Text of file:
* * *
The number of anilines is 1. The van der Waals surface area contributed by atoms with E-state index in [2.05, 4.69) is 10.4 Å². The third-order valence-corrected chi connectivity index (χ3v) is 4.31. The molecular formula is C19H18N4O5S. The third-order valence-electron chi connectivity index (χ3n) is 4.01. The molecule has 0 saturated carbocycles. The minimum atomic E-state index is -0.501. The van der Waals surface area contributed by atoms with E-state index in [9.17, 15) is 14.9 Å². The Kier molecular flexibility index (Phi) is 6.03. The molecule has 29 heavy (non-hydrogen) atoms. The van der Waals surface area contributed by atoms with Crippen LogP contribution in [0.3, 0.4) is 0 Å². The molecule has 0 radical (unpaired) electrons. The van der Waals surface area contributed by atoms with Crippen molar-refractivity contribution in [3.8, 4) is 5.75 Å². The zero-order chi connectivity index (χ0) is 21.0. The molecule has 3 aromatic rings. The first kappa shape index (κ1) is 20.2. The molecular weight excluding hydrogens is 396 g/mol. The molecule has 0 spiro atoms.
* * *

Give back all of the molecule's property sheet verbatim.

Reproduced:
The number of anilines is 1. The van der Waals surface area contributed by atoms with E-state index in [2.05, 4.69) is 10.4 Å². The third-order valence-corrected chi connectivity index (χ3v) is 4.31. The molecular formula is C19H18N4O5S. The third-order valence-electron chi connectivity index (χ3n) is 4.01. The molecule has 0 saturated carbocycles. The minimum atomic E-state index is -0.501. The van der Waals surface area contributed by atoms with E-state index in [9.17, 15) is 14.9 Å². The Kier molecular flexibility index (Phi) is 6.03. The molecule has 29 heavy (non-hydrogen) atoms. The van der Waals surface area contributed by atoms with Crippen LogP contribution in [0.3, 0.4) is 0 Å². The molecule has 0 radical (unpaired) electrons. The van der Waals surface area contributed by atoms with Crippen molar-refractivity contribution in [3.8, 4) is 5.75 Å². The zero-order chi connectivity index (χ0) is 21.0. The molecule has 3 aromatic rings. The first kappa shape index (κ1) is 20.2. The molecular weight excluding hydrogens is 396 g/mol. The molecule has 0 spiro atoms.